"Exactly how far Is It between the two
towns?" he asked at length.
For aoms time Paddy stood thinking,
then "About four miles as ths cry flows,"
came ths answer.
Up to 60 on residences
(ess than fice i ears old. '
Monthly payments. '
Also straight loans at semi'
It Will Pay the
To write us regarding a limited
amount of stock which we own
and offer, subject to prior tale,
in a Company that is now sell
ing 800 barrels of oil dally
(Somerset Grade) to the Cum
berland Pipe Line Company at
the market price of $2.60 per
paid in dividends In 14 months,
equivalent to 12 annually on
a par value ($1.00) of stock.
We unhesitatingly advise the
purchase of this issue at Sixty
Cents a Share.
Circular OX sent free upon
request gives the facts and fig
ures, convincing and interesting.
Danforth, Reaves & Co.,
Kansas City, Mo.
New York. Denver, Col.
Oil, Curb, Mining
218 page of essential
data on more than
EIGHT HUNDRED COMPANIES
shows organisation, cspiulitstion
,'undcd indebtedness, business, offices,
earnings, production, equipment and
other statistical dttsu
FREE UPON REQUEST
Cbas. A. Stoneham & Co.,
41 Broad Street, Nm York
Milwaukee, Wis. Ditroit. Mich.
Chicago, 111. Boston. Miss.
Philadelphia. Pa. Hartford. Conn.
1116-1118 -Doudlas St:
"Ton mean lis the flow cries I "con
rented ins man or law. - ;
The Judge leaned forward. "No," he
remarked suavely, "he ineane "as Alia fly
crows.' " I
And thsf el looked at one anothr, feel
ing that something was wrong. Baptist
The Professor's Delusion.
Professor X Is aa absent-minded es they
make 'era. He end his wife were going- to
the theater end aa the time approached she
said, "I don't like that tie you have on,
dear. I wish you would go up and pot on
The professor, his mind busy with some
problem of the day, started o upstairs. Ten
minutes later when be failed to appear his
wife went In aearch of him. She found him -In
his room, undrssaed and just getting into
bed. Ths act of taking off his tie had
caused him, In his absent-mindedness, to '
think hs was retiring for ths night.
What's In Name? -
He was sis years old and had been sont
to school No. (7 In Irvlngton. Asked by
his mother the name of his teacher, h
"Mister Linden." .
"Why, yoa haven't man for a teacher, .
have youT" his mother asked. .
No, Mister Linden Is a girl," was the
And It wss flays before the mothei
learned her eon's teacher was Miss Olivt
Terllnden. Indianapolis News.
TO STOCKHOLDERS OF THE STAND
ARD POTASH COMPANY, who have
not investigated the affairs of the
Company, and to the pnblie in general,
the following Information to for your
The Standard Potash Company was In
corporated to take over lease secured
on KD.OOa seres of deeded land, adjoining
the town of Lakeside, Neb. On this land
there are located from SS to 40 lakes,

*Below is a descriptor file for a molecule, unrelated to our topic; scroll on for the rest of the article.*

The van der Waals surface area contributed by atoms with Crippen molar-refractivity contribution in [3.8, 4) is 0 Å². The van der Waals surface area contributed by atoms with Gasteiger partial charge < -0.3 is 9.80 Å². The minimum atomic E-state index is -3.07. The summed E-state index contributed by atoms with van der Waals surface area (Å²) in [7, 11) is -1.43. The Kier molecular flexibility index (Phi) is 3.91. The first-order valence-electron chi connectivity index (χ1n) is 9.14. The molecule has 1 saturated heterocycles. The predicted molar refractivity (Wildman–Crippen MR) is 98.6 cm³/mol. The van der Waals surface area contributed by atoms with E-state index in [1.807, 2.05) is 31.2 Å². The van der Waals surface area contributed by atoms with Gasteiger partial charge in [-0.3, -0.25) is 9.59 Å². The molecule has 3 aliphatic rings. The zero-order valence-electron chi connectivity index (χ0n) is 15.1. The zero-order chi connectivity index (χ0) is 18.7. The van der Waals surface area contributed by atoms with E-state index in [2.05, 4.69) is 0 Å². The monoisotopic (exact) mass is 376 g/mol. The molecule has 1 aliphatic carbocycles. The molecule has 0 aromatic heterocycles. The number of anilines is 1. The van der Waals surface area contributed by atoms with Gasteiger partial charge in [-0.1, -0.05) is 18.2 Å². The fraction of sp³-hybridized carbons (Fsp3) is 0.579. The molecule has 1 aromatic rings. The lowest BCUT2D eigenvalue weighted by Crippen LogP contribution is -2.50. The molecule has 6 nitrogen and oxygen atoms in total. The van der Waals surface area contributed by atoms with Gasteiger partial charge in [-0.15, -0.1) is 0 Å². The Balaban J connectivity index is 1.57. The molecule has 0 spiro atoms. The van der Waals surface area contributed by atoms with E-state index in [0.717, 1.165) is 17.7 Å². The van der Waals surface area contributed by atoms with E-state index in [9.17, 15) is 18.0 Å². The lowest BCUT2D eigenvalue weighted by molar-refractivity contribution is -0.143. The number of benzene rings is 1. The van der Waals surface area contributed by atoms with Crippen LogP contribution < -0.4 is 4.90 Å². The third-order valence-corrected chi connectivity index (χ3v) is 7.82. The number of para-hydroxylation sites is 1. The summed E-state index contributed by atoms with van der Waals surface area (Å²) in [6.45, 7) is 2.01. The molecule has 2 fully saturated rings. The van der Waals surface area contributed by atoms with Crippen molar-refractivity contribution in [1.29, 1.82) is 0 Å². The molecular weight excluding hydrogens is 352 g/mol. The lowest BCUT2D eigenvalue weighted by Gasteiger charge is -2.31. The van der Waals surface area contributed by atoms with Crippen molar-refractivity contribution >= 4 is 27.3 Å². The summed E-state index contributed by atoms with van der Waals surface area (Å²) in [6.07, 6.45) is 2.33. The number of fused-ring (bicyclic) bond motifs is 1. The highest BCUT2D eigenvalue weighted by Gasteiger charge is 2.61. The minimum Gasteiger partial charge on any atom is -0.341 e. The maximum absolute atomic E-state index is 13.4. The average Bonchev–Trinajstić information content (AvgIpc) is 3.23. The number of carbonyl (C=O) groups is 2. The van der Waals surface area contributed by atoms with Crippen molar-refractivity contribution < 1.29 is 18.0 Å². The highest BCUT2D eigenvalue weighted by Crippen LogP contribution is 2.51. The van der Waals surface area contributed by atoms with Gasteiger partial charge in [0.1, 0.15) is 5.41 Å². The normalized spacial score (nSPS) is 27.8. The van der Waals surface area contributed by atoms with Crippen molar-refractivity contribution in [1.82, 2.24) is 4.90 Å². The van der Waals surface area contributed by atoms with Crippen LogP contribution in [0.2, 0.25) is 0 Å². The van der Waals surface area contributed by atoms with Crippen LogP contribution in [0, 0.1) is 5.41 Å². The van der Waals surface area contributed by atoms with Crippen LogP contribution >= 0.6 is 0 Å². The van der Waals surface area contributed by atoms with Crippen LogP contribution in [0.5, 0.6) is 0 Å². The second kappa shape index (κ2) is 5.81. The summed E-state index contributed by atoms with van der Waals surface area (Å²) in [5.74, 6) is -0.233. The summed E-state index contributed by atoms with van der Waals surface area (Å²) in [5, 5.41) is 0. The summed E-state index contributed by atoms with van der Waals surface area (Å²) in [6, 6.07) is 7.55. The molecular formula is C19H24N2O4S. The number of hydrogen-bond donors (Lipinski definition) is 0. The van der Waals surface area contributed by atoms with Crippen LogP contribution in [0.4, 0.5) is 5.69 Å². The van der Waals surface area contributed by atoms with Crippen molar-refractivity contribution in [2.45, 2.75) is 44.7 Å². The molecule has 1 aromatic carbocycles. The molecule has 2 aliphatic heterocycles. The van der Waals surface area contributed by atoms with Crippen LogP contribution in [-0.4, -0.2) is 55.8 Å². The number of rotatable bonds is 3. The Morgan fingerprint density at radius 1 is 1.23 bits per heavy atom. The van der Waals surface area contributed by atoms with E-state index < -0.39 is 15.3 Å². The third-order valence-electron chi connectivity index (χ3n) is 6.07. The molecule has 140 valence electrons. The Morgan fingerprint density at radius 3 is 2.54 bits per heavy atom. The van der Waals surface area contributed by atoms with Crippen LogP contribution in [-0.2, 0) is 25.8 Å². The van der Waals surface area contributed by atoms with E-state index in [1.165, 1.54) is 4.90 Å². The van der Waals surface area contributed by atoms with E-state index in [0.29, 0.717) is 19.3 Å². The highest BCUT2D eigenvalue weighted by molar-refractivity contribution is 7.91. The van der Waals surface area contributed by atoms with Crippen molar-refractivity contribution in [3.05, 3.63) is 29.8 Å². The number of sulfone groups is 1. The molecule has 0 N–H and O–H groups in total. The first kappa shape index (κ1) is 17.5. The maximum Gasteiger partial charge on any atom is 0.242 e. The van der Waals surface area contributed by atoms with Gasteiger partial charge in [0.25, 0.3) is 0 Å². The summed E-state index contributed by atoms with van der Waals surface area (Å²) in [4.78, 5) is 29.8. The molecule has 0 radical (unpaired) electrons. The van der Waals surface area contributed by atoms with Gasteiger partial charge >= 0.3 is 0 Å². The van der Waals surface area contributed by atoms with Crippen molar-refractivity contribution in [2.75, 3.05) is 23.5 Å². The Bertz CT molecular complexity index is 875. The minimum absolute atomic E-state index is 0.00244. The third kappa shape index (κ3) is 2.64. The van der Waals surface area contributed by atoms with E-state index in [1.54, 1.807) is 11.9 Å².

the majority of them showing by analysis
that they are very valuable potash lakes.
The lesse secured and ownsd by the
Standard Potash Company now runs for
iO years, and not only ineludss the min
eral right on potash, but any miners?
righti or oil that might in the future
be found on the land covered by this
lease A few lakes which havs been
thoroughly tested, and which lay very
elose to the plant, now being erected at
Lskeslde, esrry enough potash to oper
sts the plsnt for number of years, if
the bsisnee of the lakes were not touched.
The Company has very valuable aasst
In holding this lease. The numerous
buildings which were necessary as a
preliminary to ths erection of the main
flint, constating of cottages for Superi
ntendent, Foremen. Etc., bunk houses
for labor employed In erecting the plant,
machine shops, power house, blacksmith
shop, stables, storehouses and other
small buildings numbering so far SO, are
all completed and in use. The main
plant is now Bearing eompletion, all ma
terial being on the grounds boilers,
evaporators and driers being erected,
the concrete foundation for all this heavy
equipment is in and arranged for an
extra S 0-ton unit which will be started
immediately on the eompletion of the
tint (0-ton unit.
The construction ot thts plant Is un
der the supervision of Mr. Milton
Krsemer, who is acting aa Consulting
Engineer and General Manager of Con.
structlon. Mr. Milton Kraemer haa na
tional reputation ae an erecting engi
neer for large plants, having been em
ployed, before taking hold of the Stand
ard Potash Company's plant, with an
other Urge potash company in that sec
tion. He haa also had a large experi
ence In the potash industry in Califor
nia, as well as other lines, consequent
ly the Standard Potash Company It to
be congratulated on securing the serv
ices of aa reputable and careful a man ae
Mr. Kraemer. Mr. Kraemer reports
that with no unforeseen obstacles that ha
expects to have the mill In operation net
later than October 1. -.
In connection with this plant we wish
to adviae that the heart of n potash
plant eonsista ot its boiler power. The